If you use your cell phone sparingly and pay for unused minutes month in and month out, switching to a pay-as-you-go plan could save you a bundle—$100 or more a year.
Instead of paying a flat rate every month whether you use your phone or not, you buy minutes in advance and replenish them as they're used or expire, typically within 30 days to one year, depending on the number of minutes you buy. And there's no credit check, no contract, and no termination fees.
Plans vary greatly. Some are strictly by the minute, while others offer unlimited nights and weekends but charge an access fee of $1 or $2 for days on which you use your phone. Texting and picture messaging may be offered as well.
Here's one example: With T-mobile you can buy 1,000 minutes that are good for one year for $100 plus tax. (If you refill your account before the expiration date, you can carry over those minutes.) That works out to less than $10 a month for 80 minutes, ample for anyone who carries a phone mostly for emergencies or occasional calls when they're traveling or running late.
Some 15 percent of cell customers use prepaid phones, according to a 23-city survey conducted by the Consumer Reports National Research Center. Most are light users who like the lower cost and the fact that they aren't shackled to a two-year contract.
Prepaid plans aren't for everyone. If your cell phone is always glued to your ear, or if you're addicted to text messages, a standard monthly plan might be more cost-effective for you. (Still, even moderately heavy talkers could be pleasantly surprised with savings by going prepaid.) If you think a prepaid phone could work for you, here's how to go about getting one:
Pick a carrier. Major carriers offer prepaid plans, as do smaller carriers that use the bigger companies' cell towers. Well-rated carriers include Virgin Mobile (which uses Sprint's network), TracFone (uses AT&T‘s network), T-Mobile, and Verizon. Our Ratings of cell-phone service (available to subscribers) in 23 cities can help you choose the best carrier for your area.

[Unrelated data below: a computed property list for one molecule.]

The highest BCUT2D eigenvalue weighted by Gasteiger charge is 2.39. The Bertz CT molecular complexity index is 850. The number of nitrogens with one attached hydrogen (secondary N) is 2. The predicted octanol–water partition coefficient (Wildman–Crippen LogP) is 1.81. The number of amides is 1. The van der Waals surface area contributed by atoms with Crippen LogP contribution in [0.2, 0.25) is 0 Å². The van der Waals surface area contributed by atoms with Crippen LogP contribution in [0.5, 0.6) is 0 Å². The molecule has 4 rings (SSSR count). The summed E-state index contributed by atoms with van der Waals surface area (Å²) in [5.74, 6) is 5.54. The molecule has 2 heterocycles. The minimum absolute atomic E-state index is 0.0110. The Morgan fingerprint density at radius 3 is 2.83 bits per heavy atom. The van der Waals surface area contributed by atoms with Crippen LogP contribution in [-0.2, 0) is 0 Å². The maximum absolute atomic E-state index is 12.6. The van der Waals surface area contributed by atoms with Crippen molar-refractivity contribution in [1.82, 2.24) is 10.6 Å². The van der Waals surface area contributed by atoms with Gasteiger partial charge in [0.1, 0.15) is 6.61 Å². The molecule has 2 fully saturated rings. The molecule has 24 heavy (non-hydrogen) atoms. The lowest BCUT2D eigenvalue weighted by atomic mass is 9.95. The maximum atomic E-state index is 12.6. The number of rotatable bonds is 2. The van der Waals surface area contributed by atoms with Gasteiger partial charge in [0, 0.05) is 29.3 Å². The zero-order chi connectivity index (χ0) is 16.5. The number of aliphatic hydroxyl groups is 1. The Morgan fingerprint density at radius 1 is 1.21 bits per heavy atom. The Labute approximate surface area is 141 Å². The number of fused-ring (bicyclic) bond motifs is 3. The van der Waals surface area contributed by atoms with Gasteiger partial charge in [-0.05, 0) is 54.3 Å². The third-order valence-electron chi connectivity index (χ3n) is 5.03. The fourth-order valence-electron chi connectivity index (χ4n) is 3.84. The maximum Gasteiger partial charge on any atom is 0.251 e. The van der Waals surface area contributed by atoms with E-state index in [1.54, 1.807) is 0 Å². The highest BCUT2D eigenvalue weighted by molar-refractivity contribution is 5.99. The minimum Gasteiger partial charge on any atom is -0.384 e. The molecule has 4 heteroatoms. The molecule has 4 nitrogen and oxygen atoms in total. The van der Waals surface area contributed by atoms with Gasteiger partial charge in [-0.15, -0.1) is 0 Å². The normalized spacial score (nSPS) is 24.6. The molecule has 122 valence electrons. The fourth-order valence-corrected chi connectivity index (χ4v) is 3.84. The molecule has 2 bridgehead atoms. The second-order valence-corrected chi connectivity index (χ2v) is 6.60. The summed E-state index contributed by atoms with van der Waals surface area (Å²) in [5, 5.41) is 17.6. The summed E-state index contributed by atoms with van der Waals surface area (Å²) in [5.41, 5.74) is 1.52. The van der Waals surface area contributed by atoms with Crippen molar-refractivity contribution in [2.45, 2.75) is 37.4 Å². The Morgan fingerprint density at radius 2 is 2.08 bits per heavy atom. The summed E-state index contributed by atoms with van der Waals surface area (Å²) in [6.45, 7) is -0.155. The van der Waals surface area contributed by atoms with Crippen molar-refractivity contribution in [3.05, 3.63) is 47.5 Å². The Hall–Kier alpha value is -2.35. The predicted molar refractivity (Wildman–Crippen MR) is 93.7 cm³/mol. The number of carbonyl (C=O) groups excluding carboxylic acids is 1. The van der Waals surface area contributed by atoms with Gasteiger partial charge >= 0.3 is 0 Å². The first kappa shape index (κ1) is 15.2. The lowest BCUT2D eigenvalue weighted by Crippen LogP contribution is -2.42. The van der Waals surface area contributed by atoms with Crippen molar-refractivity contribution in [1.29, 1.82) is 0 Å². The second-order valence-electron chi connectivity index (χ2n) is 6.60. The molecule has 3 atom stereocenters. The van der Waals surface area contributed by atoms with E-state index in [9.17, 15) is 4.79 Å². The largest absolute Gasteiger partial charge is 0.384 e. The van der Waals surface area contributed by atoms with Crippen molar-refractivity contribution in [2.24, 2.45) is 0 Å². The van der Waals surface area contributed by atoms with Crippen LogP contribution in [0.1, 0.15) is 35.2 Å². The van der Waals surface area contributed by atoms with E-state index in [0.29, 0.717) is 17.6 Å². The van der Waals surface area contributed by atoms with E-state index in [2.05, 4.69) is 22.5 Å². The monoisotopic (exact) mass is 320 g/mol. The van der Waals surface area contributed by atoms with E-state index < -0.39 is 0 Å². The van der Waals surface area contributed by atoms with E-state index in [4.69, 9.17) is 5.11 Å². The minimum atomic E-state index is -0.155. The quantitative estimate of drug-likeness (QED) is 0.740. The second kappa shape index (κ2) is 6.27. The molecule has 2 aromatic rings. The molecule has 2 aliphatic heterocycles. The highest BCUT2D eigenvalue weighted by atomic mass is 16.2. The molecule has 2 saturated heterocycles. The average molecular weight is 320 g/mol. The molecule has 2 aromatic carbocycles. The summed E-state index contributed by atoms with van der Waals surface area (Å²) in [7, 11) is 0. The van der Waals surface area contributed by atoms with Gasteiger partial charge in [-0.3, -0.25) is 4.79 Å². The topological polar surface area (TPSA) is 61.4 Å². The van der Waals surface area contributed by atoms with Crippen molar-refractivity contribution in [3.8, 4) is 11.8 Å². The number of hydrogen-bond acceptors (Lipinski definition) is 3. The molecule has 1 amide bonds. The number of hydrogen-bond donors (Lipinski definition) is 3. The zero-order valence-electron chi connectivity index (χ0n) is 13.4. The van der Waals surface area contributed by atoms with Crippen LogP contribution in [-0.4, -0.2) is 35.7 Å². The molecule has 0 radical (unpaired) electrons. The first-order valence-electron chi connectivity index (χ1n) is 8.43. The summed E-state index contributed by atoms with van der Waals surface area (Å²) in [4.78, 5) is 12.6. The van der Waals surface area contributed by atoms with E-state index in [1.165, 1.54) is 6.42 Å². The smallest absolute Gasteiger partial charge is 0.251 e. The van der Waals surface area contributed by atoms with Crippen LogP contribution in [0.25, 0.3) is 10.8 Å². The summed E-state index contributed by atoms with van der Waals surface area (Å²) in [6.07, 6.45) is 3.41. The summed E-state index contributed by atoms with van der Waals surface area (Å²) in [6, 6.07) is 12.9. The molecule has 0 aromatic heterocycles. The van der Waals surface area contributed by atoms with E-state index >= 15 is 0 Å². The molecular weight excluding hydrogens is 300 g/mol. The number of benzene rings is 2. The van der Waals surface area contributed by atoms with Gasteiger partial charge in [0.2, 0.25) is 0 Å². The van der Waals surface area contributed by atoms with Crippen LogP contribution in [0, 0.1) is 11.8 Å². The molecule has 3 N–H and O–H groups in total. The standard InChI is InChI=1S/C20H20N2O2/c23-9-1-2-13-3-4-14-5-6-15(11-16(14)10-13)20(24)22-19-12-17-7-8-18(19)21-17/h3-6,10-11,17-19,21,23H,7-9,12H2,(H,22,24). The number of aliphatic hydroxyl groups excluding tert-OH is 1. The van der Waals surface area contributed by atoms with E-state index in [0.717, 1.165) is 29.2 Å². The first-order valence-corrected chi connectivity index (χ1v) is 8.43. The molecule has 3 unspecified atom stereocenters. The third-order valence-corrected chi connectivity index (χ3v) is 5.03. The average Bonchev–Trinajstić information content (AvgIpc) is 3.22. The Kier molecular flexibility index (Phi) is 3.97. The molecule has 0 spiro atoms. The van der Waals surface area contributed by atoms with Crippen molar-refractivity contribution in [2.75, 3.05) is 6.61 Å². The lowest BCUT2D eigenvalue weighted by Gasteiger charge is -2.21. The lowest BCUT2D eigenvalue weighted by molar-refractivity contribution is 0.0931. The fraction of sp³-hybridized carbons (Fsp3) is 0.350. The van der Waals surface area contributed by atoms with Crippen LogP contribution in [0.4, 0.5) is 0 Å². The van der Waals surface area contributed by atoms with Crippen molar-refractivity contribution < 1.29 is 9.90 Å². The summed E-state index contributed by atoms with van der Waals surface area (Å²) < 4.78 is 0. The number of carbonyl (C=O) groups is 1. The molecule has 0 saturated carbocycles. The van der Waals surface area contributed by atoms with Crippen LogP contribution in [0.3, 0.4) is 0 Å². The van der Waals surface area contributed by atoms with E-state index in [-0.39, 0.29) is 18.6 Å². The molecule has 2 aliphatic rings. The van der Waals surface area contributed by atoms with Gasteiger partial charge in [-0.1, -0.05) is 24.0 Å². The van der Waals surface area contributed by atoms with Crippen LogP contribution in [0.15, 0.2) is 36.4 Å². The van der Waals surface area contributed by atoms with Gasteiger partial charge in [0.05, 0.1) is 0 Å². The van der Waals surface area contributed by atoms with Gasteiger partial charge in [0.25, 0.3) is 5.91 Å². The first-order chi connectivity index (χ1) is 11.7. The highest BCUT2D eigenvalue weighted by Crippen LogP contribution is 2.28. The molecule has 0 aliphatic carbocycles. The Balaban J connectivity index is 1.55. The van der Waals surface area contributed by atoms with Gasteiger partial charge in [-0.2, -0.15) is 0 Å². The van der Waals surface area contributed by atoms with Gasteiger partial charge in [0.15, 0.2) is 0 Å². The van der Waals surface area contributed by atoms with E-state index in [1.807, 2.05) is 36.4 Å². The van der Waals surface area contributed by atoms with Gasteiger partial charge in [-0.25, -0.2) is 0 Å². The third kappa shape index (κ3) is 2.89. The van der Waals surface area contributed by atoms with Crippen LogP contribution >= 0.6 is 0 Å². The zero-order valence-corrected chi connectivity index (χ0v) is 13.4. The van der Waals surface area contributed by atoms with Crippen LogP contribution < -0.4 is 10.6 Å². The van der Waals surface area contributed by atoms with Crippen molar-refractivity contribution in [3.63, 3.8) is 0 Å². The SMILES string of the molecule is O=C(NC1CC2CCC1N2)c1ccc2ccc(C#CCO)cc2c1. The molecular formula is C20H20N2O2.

Choose a phone. First see if you can use your existing phone with a carrier's prepaid plan. If not, check our Ratings of cell phones (available to subscribers) to find a new one. For light use, a budget-priced phone is probably all you need. Our Ratings list several that had very good voice quality and sufficient talk time, but fairly basic cell phone features. Don't expect GPS navigation, although one offers Bluetooth support.
Research the best plan. Prepaid carriers offer an array of options—a monthly fee for a set number of minutes, a pay-per-minute plan, daily access fees, and so on. Some offer free nights, weekends, and in-network calls like many contract plans do. The common thread is that you pay in advance, typically using a credit card online, on the phone, or at the carrier's stores or kiosks. Do some research comparing your current plan to prepaid ones. Calculate how much you pay versus how many minutes you use, and see whether a prepaid plan could be a bargain. Be forewarned: not all are.
For more on buying a prepaid phone, see our January report "How to buy a prepaid phone," as well as Jeff Blyskal's report on the CR Money Blog.
—Nick K. Mandle